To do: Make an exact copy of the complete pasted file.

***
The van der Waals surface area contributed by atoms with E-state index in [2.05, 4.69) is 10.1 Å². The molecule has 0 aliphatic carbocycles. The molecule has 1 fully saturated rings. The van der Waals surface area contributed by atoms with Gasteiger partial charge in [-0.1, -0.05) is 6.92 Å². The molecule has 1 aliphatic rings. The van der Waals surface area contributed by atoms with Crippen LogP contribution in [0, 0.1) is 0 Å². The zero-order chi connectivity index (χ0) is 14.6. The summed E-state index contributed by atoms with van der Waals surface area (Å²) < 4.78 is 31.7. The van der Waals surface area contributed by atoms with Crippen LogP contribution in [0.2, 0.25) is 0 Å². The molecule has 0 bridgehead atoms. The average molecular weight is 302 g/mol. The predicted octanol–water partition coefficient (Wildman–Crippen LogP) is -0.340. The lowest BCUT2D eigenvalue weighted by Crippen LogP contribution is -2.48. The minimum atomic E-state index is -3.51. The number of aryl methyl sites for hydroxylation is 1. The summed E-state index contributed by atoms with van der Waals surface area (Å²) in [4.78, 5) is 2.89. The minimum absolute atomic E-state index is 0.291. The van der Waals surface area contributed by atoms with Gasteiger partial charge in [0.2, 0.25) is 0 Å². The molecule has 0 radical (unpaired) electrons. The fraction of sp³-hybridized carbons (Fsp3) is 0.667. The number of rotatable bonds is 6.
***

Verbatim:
The van der Waals surface area contributed by atoms with E-state index in [2.05, 4.69) is 10.1 Å². The molecule has 0 aliphatic carbocycles. The molecule has 1 fully saturated rings. The van der Waals surface area contributed by atoms with Gasteiger partial charge in [-0.1, -0.05) is 6.92 Å². The molecule has 1 aliphatic rings. The van der Waals surface area contributed by atoms with Crippen LogP contribution in [0, 0.1) is 0 Å². The zero-order chi connectivity index (χ0) is 14.6. The summed E-state index contributed by atoms with van der Waals surface area (Å²) < 4.78 is 31.7. The van der Waals surface area contributed by atoms with Crippen LogP contribution in [0.2, 0.25) is 0 Å². The molecule has 0 bridgehead atoms. The average molecular weight is 302 g/mol. The predicted octanol–water partition coefficient (Wildman–Crippen LogP) is -0.340. The lowest BCUT2D eigenvalue weighted by Crippen LogP contribution is -2.48. The minimum atomic E-state index is -3.51. The number of aryl methyl sites for hydroxylation is 1. The summed E-state index contributed by atoms with van der Waals surface area (Å²) in [4.78, 5) is 2.89. The minimum absolute atomic E-state index is 0.291. The van der Waals surface area contributed by atoms with Gasteiger partial charge in [0.2, 0.25) is 0 Å². The molecule has 0 radical (unpaired) electrons. The fraction of sp³-hybridized carbons (Fsp3) is 0.667. The number of rotatable bonds is 6.